DC Comics (November, 1991)
“Time And Time Again Again!”
WRITER/ARTIST: Dan Jurgens
FINISHED ART: Brett Breeding
COLORIST: Glenn Whitmore
LETTERER: John Costanza
ASSISTANT EDITOR: Dan Thorsland
EDITOR: Mike Carlin
Waverider returns to ground zero of Monarch’s failed attempt to destroy the DC heroes just as Superman and the Metal Men are extracting a quantum generator from the wreckage. Unfortunately the machine is about to blow when Waverider notices time grind to a halt and a strange woman take Superman and the generator. He follows her to a place called Vanishing Point, where he “awakens” a time-frozen Superman. There they meet the woman, Liri Lee, and the other Linear Men. (The one Superman met was a renegade but formerly one of them.) The Linear Men are charged with keeping history on its proper course, which includes the generator exploding and killing many, including Waverider’s parents. This doesn’t sit well with Superman or Waverider, but when they send them back Waverider grabs Liri’s time device, allowing him to get rid of the generator and saving his parents, that version of Matthew Rider growing up to become one of the Linear Men. Back in the present, Mister Z is back in Metropolis.
What they got right: We get to see more of Waverider and learn more about the Linear Man. Also, establishing the Linear Men became important during Zero Hour.
What they got wrong: If one Matthew Rider was born from the events of this story, then how did Waverider have any memory here? His memory should still have been what the world was like under Monarch’s control, which wouldn’t include his parents being killed when Superman and the Metal Men tried to get rid of the generator since by this point they were killed by Monarch. (Gold ended up saving young Matthew.) And yet he remembers his family who also don’t exist since Waverider stopped Monarch’s rule so Matthew and his future wife will not have the circumstances that bring them to meet. Also, Waverider supposedly changed history but since the Linear Matthew was already here wasn’t he supposed to have changed history, yet they’re mad that he changed…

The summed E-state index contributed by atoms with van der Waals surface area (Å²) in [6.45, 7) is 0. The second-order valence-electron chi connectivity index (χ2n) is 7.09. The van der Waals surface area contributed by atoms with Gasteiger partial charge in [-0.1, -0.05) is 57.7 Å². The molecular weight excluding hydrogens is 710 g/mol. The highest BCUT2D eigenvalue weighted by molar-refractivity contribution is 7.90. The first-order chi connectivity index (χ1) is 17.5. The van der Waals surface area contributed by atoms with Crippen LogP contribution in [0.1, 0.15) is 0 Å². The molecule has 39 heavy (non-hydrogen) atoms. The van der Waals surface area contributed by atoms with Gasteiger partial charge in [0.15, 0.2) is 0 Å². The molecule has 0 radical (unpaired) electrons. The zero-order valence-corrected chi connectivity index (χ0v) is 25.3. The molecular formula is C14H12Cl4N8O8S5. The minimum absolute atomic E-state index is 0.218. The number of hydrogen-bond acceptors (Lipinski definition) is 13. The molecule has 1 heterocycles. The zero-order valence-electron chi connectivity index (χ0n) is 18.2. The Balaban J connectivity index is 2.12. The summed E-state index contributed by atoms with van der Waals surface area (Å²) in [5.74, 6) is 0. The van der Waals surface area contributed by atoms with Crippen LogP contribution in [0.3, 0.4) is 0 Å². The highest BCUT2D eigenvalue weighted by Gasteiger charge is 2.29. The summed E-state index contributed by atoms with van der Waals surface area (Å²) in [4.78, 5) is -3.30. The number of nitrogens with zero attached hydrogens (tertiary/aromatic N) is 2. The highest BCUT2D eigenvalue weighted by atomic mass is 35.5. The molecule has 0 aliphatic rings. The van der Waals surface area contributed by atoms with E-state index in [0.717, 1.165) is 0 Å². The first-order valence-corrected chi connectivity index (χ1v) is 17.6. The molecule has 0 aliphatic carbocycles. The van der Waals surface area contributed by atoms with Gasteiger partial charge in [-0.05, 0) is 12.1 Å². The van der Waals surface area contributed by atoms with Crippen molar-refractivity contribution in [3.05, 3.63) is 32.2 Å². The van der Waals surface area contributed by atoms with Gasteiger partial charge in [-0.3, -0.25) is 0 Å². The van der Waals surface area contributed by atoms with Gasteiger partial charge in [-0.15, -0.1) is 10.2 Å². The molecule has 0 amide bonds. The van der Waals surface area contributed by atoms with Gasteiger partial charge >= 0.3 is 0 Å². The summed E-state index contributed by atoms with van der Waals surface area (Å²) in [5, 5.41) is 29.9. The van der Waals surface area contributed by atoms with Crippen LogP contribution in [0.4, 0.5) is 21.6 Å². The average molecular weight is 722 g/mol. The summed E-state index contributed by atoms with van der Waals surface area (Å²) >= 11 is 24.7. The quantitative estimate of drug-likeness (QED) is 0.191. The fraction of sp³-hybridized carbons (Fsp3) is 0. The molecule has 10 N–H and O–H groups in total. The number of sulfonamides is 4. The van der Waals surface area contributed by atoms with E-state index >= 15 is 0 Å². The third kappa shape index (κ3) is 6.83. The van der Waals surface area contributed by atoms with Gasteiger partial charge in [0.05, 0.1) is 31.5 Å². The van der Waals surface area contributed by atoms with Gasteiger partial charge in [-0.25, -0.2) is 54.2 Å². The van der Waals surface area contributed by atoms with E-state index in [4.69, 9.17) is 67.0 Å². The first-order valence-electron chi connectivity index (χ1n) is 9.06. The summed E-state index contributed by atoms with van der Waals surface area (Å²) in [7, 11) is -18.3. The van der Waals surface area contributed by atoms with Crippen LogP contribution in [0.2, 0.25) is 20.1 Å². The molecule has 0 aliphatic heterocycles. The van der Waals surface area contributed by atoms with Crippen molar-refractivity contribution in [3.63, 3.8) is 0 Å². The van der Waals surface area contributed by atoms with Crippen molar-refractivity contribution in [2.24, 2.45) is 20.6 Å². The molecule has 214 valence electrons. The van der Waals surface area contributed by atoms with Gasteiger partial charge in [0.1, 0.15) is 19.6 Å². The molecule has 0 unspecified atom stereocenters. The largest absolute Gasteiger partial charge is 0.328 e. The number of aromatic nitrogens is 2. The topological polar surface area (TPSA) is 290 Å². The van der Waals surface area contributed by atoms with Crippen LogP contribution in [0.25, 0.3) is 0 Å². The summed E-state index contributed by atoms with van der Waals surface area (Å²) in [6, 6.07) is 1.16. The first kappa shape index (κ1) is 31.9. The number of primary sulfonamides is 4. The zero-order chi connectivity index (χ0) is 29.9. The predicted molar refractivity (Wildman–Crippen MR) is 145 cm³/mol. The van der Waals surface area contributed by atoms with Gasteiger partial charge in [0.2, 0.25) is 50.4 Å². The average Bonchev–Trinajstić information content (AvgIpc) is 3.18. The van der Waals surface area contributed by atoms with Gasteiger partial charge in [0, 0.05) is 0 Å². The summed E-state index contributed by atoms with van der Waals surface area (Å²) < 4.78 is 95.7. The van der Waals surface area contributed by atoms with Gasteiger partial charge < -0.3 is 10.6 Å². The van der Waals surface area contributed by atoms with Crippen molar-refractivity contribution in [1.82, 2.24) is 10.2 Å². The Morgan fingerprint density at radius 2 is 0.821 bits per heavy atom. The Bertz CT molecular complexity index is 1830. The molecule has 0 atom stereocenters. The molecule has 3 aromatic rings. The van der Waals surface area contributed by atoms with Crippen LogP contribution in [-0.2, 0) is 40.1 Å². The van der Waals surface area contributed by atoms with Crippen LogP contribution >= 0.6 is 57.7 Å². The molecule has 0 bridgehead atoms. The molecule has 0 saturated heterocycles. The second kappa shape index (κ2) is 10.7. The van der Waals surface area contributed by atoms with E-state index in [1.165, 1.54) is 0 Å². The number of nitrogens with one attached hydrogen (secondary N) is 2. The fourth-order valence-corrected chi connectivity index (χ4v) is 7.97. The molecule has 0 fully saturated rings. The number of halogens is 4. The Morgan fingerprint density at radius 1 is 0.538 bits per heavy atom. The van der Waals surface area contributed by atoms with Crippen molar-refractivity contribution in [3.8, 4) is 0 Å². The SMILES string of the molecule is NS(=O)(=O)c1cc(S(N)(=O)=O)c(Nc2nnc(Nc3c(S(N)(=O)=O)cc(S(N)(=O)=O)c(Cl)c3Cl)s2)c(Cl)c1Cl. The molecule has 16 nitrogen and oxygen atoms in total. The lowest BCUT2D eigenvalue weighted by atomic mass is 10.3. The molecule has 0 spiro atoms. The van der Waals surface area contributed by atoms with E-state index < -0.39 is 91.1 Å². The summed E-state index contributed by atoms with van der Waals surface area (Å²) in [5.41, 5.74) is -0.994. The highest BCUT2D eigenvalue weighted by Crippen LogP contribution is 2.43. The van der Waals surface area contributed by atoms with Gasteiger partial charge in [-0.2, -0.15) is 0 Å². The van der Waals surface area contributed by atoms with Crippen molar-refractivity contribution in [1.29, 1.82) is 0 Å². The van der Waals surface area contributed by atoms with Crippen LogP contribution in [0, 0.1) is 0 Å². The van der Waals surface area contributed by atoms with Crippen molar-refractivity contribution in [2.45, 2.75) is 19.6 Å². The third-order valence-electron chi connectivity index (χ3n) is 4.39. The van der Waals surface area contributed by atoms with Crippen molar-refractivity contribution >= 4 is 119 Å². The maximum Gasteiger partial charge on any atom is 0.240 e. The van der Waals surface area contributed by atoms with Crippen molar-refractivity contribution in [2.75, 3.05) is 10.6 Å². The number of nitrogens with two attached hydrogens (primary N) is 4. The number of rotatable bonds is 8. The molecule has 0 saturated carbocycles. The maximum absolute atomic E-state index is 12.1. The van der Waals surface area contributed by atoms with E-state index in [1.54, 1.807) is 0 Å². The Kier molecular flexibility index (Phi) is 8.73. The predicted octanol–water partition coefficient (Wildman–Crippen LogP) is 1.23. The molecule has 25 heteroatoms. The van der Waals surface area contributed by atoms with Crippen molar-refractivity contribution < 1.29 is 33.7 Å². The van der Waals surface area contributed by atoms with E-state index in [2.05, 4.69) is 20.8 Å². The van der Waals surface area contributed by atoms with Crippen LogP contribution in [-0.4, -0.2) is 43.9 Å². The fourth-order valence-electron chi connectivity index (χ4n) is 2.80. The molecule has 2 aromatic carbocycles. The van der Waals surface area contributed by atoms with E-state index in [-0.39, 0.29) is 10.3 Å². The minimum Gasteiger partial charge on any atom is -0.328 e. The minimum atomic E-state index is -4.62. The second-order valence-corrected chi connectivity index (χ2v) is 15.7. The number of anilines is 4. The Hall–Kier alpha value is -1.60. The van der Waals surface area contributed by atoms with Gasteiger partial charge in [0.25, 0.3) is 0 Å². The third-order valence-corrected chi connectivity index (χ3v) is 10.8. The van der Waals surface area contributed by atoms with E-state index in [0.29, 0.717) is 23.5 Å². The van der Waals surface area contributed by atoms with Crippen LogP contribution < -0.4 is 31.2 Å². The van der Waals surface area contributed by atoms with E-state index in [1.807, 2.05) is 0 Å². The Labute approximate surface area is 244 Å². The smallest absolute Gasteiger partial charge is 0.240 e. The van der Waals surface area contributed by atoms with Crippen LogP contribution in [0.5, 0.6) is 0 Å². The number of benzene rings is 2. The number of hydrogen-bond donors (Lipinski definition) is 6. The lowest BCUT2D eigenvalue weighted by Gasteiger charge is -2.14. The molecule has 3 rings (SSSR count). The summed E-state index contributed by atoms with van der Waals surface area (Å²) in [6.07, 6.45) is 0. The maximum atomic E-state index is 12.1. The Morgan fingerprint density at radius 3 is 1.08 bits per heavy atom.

And this is why I hate time travel.
Other notes: I understand both Superman and the Linear Men’s perspectives here. Superman is thinking about the live there now but the Linear Men are worried about maintaining history, as we see when Waverider is remembering the family that now never was. It’s tough to know who to side with. And yet there have been enough time travel stories by this point involving villains looking to change the future or the past that you have to wonder what they’ve been doing all this time if time travel is such a big problem. Their existence raises unintended questions.
Recommendation: Outside of the introduction of the Linear Men (do they still exist in the new continuity of New 52/Rebirth?) there isn’t a lot here to recommend. It’s not a bad story but it’s a confusing one when you actually stop to consider it.